This year's event, held in partnership with D.C. Public Schools, engaged more than 2,300 GW community members in beautification projects to understand the impact that learning environments can have on student success. The Corporation for National and Community Service pointed to the event in recognizing GW as a service leader.
Freshman Day of Service's timing at the beginning of the year makes it a particularly effective way to give entering freshmen a sense of common mission and purpose—while also emphasizing that this one-day event should be only the beginning of new GW students' commitment to service.
"Whether in Washington, D.C., or elsewhere in the nation or the world," President Knapp remarked in September, GW students are encouraged to "find your passion and continue to serve."
Supporting Those Who Served
Jessica McConnell Burt
Student veterans are at the forefront of GW's growing service effort, which is only natural, given the university's proximity to military headquarters and the number of GW students who are active military service members as well as veterans.
Graduate student Brian Hawthorne, BA '10, was instrumental in the planning and implementation of the first-ever Freshman Day of Service.
The university also assists the current generation of veterans, who play vital roles in shaping the culture of service on campus.
As part of its efforts, GW is one of the leading participants in the Yellow Ribbon Program, which is part of the G.I. Bill passed after 9/11. All eligible undergraduate student veterans, and now almost all eligible student veterans in graduate programs as well, receive full coverage of tuition through GW's Yellow Ribbon Program. (GW has a long history with the G.I. Bill: Donald Balfour, BA '45, was the first recipient of the original G.I. Bill.)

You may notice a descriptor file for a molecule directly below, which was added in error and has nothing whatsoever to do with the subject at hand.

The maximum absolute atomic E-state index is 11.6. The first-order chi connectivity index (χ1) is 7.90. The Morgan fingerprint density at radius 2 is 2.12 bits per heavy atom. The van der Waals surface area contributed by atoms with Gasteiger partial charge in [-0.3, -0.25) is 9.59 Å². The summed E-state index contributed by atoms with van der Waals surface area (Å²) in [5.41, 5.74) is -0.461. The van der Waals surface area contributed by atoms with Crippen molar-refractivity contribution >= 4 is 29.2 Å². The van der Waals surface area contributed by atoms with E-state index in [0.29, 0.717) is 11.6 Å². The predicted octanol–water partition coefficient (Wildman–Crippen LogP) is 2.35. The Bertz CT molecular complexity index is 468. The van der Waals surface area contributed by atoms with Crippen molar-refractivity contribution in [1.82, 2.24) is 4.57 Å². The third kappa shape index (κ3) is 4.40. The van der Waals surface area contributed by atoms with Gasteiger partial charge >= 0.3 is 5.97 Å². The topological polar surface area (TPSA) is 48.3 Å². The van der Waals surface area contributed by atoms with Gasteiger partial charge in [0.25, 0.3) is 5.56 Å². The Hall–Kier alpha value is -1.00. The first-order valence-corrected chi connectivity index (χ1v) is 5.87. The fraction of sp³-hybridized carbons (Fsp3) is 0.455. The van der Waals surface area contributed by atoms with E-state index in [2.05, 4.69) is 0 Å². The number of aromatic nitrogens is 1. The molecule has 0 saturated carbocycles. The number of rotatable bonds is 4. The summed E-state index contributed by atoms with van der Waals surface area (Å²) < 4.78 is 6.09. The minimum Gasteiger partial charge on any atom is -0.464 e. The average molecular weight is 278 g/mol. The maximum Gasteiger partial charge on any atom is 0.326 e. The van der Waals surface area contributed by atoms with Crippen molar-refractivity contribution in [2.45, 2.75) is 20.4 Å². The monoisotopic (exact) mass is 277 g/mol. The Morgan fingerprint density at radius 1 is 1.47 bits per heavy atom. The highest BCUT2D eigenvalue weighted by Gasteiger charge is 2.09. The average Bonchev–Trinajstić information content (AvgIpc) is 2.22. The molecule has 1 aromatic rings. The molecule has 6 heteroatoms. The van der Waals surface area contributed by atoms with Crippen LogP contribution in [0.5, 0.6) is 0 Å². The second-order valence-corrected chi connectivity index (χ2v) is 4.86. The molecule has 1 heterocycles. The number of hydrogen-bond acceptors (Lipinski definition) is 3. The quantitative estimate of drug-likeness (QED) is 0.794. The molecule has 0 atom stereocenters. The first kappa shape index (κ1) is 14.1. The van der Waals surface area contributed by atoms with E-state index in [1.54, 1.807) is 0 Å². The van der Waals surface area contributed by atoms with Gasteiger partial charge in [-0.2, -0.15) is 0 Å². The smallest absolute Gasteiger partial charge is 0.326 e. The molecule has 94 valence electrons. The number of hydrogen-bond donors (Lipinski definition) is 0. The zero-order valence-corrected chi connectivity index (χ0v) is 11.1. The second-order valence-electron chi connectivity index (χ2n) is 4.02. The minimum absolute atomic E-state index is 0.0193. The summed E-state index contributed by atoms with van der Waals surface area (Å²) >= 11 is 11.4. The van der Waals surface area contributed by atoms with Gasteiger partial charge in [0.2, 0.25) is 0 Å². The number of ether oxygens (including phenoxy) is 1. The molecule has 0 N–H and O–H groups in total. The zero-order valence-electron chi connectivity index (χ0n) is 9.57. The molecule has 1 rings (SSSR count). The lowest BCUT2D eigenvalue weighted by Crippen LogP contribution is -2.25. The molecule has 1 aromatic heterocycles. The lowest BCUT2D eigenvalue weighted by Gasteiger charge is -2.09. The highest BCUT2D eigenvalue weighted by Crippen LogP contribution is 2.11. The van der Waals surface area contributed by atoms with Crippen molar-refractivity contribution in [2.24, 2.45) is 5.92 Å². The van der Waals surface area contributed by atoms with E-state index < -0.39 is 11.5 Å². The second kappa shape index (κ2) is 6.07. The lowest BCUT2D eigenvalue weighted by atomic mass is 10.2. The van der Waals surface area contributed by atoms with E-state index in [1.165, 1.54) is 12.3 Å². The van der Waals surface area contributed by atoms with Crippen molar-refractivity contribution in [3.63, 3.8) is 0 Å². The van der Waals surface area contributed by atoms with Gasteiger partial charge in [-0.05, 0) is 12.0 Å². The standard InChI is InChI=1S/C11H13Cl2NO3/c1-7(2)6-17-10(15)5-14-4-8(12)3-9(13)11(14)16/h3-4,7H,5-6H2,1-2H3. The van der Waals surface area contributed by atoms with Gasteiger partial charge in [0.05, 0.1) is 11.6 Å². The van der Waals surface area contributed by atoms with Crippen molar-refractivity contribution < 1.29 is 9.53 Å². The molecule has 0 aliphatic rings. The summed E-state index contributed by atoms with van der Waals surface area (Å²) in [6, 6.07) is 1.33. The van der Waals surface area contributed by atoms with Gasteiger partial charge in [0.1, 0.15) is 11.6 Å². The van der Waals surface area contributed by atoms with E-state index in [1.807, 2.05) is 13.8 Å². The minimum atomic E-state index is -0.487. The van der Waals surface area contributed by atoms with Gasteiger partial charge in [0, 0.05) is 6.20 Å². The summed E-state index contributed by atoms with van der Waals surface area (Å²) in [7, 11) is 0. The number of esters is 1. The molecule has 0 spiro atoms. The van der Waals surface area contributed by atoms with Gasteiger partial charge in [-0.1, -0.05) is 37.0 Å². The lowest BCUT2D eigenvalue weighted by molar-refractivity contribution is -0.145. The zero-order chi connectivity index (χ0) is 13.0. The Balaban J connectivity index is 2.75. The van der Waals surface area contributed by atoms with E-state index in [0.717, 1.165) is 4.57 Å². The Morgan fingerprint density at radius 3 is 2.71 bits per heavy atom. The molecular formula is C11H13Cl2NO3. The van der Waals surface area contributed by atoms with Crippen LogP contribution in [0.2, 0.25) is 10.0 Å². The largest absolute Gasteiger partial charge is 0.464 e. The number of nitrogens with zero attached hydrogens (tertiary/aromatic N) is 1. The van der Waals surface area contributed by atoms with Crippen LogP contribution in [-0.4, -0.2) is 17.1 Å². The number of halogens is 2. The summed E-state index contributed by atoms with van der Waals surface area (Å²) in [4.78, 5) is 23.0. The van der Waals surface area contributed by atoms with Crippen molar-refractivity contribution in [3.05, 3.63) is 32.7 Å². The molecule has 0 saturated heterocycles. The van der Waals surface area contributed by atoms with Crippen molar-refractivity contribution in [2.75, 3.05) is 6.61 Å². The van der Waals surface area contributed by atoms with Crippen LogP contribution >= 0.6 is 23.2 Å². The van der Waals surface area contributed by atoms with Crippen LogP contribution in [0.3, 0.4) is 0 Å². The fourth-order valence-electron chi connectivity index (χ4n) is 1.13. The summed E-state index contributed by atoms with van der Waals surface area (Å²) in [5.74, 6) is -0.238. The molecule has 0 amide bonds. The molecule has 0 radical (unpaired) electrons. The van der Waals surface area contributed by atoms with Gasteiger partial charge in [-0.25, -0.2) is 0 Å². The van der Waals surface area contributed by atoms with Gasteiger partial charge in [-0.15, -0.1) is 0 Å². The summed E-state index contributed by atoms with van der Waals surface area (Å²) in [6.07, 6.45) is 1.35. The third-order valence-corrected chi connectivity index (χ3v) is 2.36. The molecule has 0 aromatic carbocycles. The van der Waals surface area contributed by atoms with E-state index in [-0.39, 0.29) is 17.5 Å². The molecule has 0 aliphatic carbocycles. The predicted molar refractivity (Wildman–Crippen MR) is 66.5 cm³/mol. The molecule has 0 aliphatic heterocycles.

GW's Student Veterans' Services Office assists many of the approximately 700 student-veterans, active-duty service members, and dependents at the university. In November of this year, GW held one of several planned activities: its first annual Veterans Awareness Week to focus on veterans and veterans' issues and to honor and thank those who serve our country. The week's events included a day of service, book readings and signings, movie screenings, and "Thank a Vet" day.
In recognition of its efforts for veterans, George Washington also has been named a "military friendly" institution by G.I. Jobs magazine and a "best for vets" university by Military Times' Edge magazine.
For a semester, graduate students in Dr. Sam Steen's Foundations in School Counseling class served as tutors and group counselors at an after-school program funded by a Department of Education grant. Class members offered weekly tutoring and counseling services to local H.D. Woodson High School students, focusing on discussing opportunities for postsecondary education.
"I believe [service learning] had a tremendous impact on my students," says Dr. Steen, assistant professor of counseling in the Graduate School of Education and Human Development and a certified K-12 school counselor. "I got a sense that they grew in ways that they didn't realize that they could."
Service-learning makes the academic experience more than merely academic—and gives students a more rigorous service experience than just volunteering. The practical implications of traditional, theoretical classroom lessons are brought home through significant, challenging community service projects.
GW's service-learning offerings, coordinated through the Center for Civic Engagement and Public Service, have expanded steadily in the past few years. The university now offers more than 50 service-learning classes across the disciplines.